The Professional Disciplinarian
Dick Grote is a Dallas-based consultant who wrote Discipline Without Punishment. This book came out in 1995 and then again with an updated version in 2006. In essence, Grote says don’t treat your employees like you’re the parent and they’re the children; like you’re the teacher and they’re the students; or in any kind of one-down, superior-inferior relationship.
His perspective is no-nonsense, firm but fair. He suggests a structured method that focuses on being positive around your employees, uses coaching sessions, gives one oral reminder/warning, gives one written reminder/warning, initiates a Decision Making Leave, and if those don’t work, terminates the employee.
The Decision Making Leave (DML) is the man-bites-dog part of his process. Before we look at the DML, let’s see where his method differs from the usual discipline process. Many progressive discipline policies have what Grote feels are extraneous steps: extended probationary periods, numerous Performance Improvement Plans, punitive demotions, transfers or shift changes, and several “final warnings.”
Grote says many of these middle steps are well-intentioned but flawed and unnecessary, along with the countless “do better or else” conversations, where the supervisor is begging, threatening, and cajoling an employee to comply. He says too may steps actually erode the discipline process, sending an uneven message to the employee who has performance or behavior problems.
His use of the Decision Making Leave, as the final step before termination, works like this: the employee, who has already been the recipient of careful, positive, and proactive supervision, and an oral and a written warning, is brought into a meeting and told he or she will be put on an immediate one-day, fully-paid leave.
The reason for this DML is to send a clear message to the employee: you are being sent home, on our dime, in order to spend the next day, to answer these two questions, “Do you want to continue to work here? Are you willing to make permanent performance or behavioral changes, to keep your job?”
With this approach, if the employee returns and says he or she wants to leave, then we process the resignation. If he or she says they do want to keep their jobs, then we welcome them back, explain our expectations one last time, and say, the next time we face this issue, you will be terminated.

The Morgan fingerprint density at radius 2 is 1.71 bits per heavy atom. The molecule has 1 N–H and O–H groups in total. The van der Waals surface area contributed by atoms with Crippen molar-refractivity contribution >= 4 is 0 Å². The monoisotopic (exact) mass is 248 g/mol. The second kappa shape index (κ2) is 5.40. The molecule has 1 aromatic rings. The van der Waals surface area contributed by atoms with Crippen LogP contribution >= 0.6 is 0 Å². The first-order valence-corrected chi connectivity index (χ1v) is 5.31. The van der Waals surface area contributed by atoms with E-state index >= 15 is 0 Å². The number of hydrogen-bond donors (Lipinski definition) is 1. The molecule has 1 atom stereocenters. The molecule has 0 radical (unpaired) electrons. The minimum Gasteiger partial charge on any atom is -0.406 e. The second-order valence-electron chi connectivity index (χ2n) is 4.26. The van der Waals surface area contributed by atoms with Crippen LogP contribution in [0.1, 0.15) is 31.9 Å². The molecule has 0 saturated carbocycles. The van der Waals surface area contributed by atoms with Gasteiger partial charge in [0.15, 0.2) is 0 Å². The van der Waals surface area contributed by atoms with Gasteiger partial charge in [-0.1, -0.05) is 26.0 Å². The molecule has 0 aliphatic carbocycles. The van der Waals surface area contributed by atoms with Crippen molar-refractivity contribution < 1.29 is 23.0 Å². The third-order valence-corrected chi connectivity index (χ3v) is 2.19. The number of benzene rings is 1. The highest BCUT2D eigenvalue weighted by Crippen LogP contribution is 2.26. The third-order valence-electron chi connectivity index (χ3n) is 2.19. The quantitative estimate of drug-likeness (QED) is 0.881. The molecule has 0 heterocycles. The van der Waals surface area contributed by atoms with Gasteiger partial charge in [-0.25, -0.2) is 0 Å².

The benefit to this process is to put the onus of responsibility on to the employee’s shoulders, not the supervisor’s. We aren’t forcing these employees to quit; we’re enforcing consequences, asking them to make their own decisions about their future employment with us. The DML sounds tough because it is. Decide to leave, decide to stay and work the way you were hired to do, but decide.
To demonstrate real fairness in the handling of employees with performance or behavior issues – and to prevent successful litigation against your agency – courts and juries will want to see these four steps: proper notice of the issue to the employee and his/her union representatives; a fair and legal process; consistency of treatment; and fair application of either corrective coaching or progressive discipline throughout the entire process.
Southern California-based employment attorney Glen Kraemer, co-founding partner of Hirschfeld Kraemer LLP, works to defend employers, including government agencies, from civil litigation. Speaking at a 2013 conference, he said every coaching or discipline-related conversation by a supervisor should end with this statement: “Is there anything getting in the way of you performing to the standards we have just discussed? Anything I need to know?” If the answer to both questions is no, then you have the right to ask for what he calls “immediate, sustained improvement.”
Link to my website